Spymaster steps from shadow into courtroom limelight

The "man without a face" made a triumphant entry into the bunker, turning his cheek towards the cameras and acknowledging well-wishers with a haughty nod. Markus Wolf, one-time superspy, strutted in the limelight with a familiarity belying his long life in the dark; in the shadowy world of espionage.

For most of the three decades that he ran East Germany's foreign intelligence service, the HVA, his Western adversaries could not even put a face to the name. Now his image fills television screens, his punditry commands exorbitant fees, a book entitled Secrets of Russian Cuisine pays the bills, and the last Cold warrior is about to hit stardom with a seminal work on the Cold War.

All that stands in the way of minting fame into fortune is a little misunderstanding with the German judiciary, who keep trying to throw him into jail. And so Mr Wolf returned yesterday to the windowless Dusseldorf courtroom where he was once convicted of treason, but this time as a common criminal.

Then - he was absolved by the highest court in the land, which ruled that East Germans who had spied on West Germany had committed no crime in their own country. Now - the prosecution is citing the East German penal code in an attempt to convict him on charges of abduction, coercion, and causing grievous bodily harm.

"My accusers have revealed no more than methods that have belonged to all secret services of all ages," Mr Wolf said, staring at his prosecutors. "Neither the constitution, nor the law of the country I served were violated." If he had ordered the kidnapping and brutalisation of innocents, then his actions had been no worse than those of the other side.

In response to the charge that he had ordered the imprisonment of a former Gestapo employee, Mr Wolf took a dig at the Western inclination to turn a blind eye: "Contrary to the West German secret services, the uncovering of former Nazi henchmen was one of the legitimate tasks of the HVA," he declared.

It was dedication to root out "Hitler-fascism" and to defend "socialism" that had driven him, he said. As if to justify his actions, Mr Wolf dwelt at length on his colourful life, his famed memory deserting him only when he was asked about the date of his third marriage.

His parents, atheist Jews who joined the Communist Party in 1928, fled Germany in 1933 after the burning of the Reichstag. Markus - or "Misha" - grew up in Moscow, and was educated at a school for German communists where teachers and pupils would often disappear in a Stalinist purge. Misha studied to be an aircraft engineer, but after the outbreak of war he was ordered to enrol in the Comintern's school for promising leaders of the future satellite states.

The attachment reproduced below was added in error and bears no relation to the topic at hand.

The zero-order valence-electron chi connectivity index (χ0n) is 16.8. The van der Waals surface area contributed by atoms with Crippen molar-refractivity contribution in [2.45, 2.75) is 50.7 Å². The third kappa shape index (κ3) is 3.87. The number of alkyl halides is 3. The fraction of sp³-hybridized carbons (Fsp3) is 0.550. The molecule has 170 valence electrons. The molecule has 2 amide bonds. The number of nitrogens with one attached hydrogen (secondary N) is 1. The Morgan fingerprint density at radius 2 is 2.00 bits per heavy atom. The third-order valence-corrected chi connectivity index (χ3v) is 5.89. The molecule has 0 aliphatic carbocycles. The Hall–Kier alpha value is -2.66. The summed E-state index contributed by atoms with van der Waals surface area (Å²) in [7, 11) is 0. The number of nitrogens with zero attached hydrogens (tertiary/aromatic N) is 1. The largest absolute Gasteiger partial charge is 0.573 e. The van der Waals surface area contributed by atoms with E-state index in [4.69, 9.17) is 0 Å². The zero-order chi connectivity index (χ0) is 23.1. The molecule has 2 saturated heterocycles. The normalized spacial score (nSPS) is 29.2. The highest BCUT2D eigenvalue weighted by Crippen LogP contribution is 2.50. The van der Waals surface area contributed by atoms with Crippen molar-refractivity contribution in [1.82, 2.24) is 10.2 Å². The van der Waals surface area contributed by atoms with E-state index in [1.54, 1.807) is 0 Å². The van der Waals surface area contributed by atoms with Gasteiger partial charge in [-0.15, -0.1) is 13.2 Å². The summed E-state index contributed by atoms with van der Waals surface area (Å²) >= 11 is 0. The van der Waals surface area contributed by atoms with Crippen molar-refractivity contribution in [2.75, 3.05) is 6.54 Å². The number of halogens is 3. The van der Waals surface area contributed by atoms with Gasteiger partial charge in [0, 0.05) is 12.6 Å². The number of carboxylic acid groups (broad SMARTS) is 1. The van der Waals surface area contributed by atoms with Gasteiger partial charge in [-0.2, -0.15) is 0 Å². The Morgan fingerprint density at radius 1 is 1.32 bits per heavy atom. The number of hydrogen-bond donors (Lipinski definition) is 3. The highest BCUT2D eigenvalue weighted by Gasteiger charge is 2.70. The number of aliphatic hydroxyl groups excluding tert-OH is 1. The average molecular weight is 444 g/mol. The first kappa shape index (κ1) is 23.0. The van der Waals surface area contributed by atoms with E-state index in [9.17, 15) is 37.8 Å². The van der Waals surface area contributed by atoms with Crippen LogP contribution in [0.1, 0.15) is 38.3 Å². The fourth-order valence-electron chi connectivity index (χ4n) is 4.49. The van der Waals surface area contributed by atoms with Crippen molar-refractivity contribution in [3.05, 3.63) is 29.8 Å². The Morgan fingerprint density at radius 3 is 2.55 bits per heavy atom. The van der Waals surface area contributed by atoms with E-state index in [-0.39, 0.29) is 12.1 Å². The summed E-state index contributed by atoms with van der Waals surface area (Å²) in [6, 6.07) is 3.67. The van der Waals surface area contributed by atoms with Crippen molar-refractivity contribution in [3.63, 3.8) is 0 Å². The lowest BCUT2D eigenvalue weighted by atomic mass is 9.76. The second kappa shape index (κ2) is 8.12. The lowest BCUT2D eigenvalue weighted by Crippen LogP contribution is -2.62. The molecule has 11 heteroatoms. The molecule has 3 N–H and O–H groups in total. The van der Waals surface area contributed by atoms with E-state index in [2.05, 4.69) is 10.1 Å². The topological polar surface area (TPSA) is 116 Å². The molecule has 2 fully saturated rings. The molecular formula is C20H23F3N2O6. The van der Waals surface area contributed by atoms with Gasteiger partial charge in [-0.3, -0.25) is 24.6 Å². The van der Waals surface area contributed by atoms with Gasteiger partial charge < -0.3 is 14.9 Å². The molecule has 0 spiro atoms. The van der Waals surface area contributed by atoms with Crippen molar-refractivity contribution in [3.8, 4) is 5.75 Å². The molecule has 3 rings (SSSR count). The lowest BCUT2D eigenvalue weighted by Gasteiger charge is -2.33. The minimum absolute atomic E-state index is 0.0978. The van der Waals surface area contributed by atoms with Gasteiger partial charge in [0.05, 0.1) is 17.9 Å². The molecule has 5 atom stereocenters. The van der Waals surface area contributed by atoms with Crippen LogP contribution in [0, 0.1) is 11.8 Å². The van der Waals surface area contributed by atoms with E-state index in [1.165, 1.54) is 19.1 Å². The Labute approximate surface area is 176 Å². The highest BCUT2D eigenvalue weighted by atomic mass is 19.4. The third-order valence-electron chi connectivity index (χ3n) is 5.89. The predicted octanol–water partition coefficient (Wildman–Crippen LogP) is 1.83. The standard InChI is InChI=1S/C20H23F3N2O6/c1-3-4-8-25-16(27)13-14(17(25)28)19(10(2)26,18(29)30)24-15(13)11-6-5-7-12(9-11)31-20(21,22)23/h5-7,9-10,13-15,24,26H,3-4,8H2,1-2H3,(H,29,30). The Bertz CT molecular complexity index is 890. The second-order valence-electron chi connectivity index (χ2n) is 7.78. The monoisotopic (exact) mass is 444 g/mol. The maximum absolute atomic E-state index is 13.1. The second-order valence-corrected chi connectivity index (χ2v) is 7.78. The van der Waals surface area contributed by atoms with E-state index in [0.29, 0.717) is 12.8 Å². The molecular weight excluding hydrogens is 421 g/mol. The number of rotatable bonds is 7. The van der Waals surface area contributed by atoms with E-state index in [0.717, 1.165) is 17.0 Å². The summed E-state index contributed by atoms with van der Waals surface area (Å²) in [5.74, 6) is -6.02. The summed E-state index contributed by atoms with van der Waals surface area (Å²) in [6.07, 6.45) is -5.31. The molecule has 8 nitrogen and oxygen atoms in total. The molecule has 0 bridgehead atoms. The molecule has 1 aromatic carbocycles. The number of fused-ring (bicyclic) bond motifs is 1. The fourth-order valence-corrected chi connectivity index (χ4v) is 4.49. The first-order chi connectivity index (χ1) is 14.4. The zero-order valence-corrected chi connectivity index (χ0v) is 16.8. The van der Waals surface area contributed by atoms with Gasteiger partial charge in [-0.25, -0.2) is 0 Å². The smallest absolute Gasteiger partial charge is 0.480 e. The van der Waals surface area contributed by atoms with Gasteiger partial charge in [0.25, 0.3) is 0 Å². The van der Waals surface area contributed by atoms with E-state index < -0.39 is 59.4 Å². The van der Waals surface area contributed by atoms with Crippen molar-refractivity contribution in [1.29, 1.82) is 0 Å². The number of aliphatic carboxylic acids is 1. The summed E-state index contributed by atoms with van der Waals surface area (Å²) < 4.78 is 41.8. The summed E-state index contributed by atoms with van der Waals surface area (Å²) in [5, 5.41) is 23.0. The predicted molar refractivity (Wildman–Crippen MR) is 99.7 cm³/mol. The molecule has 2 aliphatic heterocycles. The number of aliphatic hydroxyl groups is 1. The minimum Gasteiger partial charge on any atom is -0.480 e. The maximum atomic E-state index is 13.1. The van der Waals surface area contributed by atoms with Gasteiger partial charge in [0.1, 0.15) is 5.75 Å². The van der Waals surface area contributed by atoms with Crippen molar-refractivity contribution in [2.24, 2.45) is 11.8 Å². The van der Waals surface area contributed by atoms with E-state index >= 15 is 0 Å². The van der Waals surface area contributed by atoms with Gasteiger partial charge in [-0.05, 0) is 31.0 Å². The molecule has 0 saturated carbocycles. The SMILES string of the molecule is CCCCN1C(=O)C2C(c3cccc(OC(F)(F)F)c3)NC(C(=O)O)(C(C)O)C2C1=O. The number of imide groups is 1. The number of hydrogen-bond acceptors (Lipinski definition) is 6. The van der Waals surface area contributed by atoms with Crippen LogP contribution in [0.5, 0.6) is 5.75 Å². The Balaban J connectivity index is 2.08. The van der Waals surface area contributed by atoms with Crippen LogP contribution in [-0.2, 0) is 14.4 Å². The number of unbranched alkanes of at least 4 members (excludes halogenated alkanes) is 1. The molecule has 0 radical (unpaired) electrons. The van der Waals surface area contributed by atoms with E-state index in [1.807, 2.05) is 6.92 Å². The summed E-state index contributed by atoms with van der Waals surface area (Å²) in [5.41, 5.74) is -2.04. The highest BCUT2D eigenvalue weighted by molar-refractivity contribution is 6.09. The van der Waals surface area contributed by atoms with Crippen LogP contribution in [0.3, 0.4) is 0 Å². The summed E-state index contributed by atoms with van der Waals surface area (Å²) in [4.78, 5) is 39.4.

He returned to Germany shortly after the surrender, working as a propagandist for the Russian "liberators". Eventually, he became an East German diplomat in Moscow and then a party apparatchik in East Berlin.

On his career between 1955 and 1986, Mr Wolf remained silent, but he appeared keen to talk about his relatively short flirtation with journalism. In 1946, he covered the Nuremberg trials, which some commentators today regard as the precedent for bringing leaders of the East German regime to justice.

"It was a deeply emotional experience, one which I will never forget," Mr Wolf said yesterday, his now famous face betraying not a hint of irony.

The trial is expected to last until the end of March.

Start your day with The Independent, sign up for daily news emails
election 2015The 10 best quotes of the campaign
A caravan being used as a polling station in Ford near Salisbury, during the 2010 election
election 2015The Independent's guide to get you through polling day
David Blunkett joins the Labour candidate for Redcar Anna Turley on a campaigning visit last month
voicesWhat I learnt from my years in government, by the former Home Secretary David Blunkett
Have you tried new the Independent Digital Edition apps?
ebooksA celebration of British elections
  • Get to the point
Latest stories from i100
Have you tried new the Independent Digital Edition apps?
Independent Dating

By clicking 'Search' you
are agreeing to our
Terms of Use.

iJobs Job Widget
iJobs General

Ashdown Group: Marketing Manager (B2B) - Romford - £40,000 + car